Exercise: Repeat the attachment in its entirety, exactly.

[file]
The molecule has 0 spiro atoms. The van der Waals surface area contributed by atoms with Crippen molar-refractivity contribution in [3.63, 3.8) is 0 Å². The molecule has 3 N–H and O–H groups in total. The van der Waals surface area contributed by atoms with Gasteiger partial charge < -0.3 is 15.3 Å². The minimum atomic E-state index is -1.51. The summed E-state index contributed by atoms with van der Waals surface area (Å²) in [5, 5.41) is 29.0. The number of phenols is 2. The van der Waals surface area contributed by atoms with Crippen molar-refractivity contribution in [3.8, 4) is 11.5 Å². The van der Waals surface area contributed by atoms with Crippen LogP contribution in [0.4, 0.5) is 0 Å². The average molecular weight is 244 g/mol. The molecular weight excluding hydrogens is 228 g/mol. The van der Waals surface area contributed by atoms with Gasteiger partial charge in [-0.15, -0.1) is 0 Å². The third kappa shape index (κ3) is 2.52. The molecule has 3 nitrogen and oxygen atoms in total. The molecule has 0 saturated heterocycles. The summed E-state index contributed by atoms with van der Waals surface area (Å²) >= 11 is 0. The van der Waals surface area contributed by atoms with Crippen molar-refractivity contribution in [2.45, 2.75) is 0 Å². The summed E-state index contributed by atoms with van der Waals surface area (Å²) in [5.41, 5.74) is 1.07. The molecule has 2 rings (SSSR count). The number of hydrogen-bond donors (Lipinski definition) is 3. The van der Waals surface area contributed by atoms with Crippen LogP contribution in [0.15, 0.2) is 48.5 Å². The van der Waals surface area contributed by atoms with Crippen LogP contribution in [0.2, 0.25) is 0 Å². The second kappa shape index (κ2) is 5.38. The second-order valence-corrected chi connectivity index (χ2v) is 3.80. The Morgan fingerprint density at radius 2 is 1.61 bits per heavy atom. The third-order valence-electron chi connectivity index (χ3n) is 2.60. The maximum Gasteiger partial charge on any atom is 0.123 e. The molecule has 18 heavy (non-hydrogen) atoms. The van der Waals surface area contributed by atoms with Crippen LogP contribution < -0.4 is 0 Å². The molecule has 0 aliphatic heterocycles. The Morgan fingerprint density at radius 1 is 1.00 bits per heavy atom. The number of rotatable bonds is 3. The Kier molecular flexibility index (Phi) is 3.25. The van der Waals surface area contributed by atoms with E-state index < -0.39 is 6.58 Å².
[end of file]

The molecule has 0 spiro atoms. The van der Waals surface area contributed by atoms with Crippen molar-refractivity contribution in [3.63, 3.8) is 0 Å². The molecule has 3 N–H and O–H groups in total. The van der Waals surface area contributed by atoms with Gasteiger partial charge < -0.3 is 15.3 Å². The minimum atomic E-state index is -1.51. The summed E-state index contributed by atoms with van der Waals surface area (Å²) in [5, 5.41) is 29.0. The number of phenols is 2. The van der Waals surface area contributed by atoms with Crippen molar-refractivity contribution in [3.8, 4) is 11.5 Å². The van der Waals surface area contributed by atoms with Crippen LogP contribution in [0.4, 0.5) is 0 Å². The average molecular weight is 244 g/mol. The molecular weight excluding hydrogens is 228 g/mol. The van der Waals surface area contributed by atoms with Gasteiger partial charge in [-0.15, -0.1) is 0 Å². The third kappa shape index (κ3) is 2.52. The molecule has 3 nitrogen and oxygen atoms in total. The molecule has 0 saturated heterocycles. The summed E-state index contributed by atoms with van der Waals surface area (Å²) >= 11 is 0. The van der Waals surface area contributed by atoms with Crippen molar-refractivity contribution in [2.45, 2.75) is 0 Å². The summed E-state index contributed by atoms with van der Waals surface area (Å²) in [5.41, 5.74) is 1.07. The molecule has 2 rings (SSSR count). The number of hydrogen-bond donors (Lipinski definition) is 3. The van der Waals surface area contributed by atoms with Crippen LogP contribution in [0.15, 0.2) is 48.5 Å². The van der Waals surface area contributed by atoms with Crippen LogP contribution in [0.2, 0.25) is 0 Å². The second kappa shape index (κ2) is 5.38. The second-order valence-corrected chi connectivity index (χ2v) is 3.80. The Morgan fingerprint density at radius 2 is 1.61 bits per heavy atom. The third-order valence-electron chi connectivity index (χ3n) is 2.60. The maximum Gasteiger partial charge on any atom is 0.123 e. The molecule has 18 heavy (non-hydrogen) atoms. The van der Waals surface area contributed by atoms with Crippen LogP contribution < -0.4 is 0 Å². The molecule has 0 aliphatic heterocycles. The Morgan fingerprint density at radius 1 is 1.00 bits per heavy atom. The number of rotatable bonds is 3. The Kier molecular flexibility index (Phi) is 3.25. The van der Waals surface area contributed by atoms with E-state index < -0.39 is 6.58 Å².